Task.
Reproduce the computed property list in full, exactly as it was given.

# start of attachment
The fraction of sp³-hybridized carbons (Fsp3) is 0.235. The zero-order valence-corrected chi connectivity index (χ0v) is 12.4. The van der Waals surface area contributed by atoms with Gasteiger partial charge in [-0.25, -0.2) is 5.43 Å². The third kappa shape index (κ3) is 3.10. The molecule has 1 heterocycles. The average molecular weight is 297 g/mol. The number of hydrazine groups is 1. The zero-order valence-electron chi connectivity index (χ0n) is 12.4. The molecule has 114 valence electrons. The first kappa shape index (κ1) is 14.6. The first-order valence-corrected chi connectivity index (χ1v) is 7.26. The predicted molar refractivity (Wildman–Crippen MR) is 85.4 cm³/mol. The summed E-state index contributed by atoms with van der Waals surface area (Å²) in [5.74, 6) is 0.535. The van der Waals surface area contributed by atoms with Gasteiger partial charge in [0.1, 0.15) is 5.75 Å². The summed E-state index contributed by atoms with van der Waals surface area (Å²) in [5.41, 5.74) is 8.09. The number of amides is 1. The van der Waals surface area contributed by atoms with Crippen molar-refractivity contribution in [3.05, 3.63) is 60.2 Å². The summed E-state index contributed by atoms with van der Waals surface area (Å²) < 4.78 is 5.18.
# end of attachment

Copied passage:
The fraction of sp³-hybridized carbons (Fsp3) is 0.235. The zero-order valence-corrected chi connectivity index (χ0v) is 12.4. The van der Waals surface area contributed by atoms with Gasteiger partial charge in [-0.25, -0.2) is 5.43 Å². The third kappa shape index (κ3) is 3.10. The molecule has 1 heterocycles. The average molecular weight is 297 g/mol. The number of hydrazine groups is 1. The zero-order valence-electron chi connectivity index (χ0n) is 12.4. The molecule has 114 valence electrons. The first kappa shape index (κ1) is 14.6. The first-order valence-corrected chi connectivity index (χ1v) is 7.26. The predicted molar refractivity (Wildman–Crippen MR) is 85.4 cm³/mol. The summed E-state index contributed by atoms with van der Waals surface area (Å²) in [5.74, 6) is 0.535. The van der Waals surface area contributed by atoms with Gasteiger partial charge in [0.1, 0.15) is 5.75 Å². The summed E-state index contributed by atoms with van der Waals surface area (Å²) in [5.41, 5.74) is 8.09. The number of amides is 1. The van der Waals surface area contributed by atoms with Crippen molar-refractivity contribution in [3.05, 3.63) is 60.2 Å². The summed E-state index contributed by atoms with van der Waals surface area (Å²) < 4.78 is 5.18.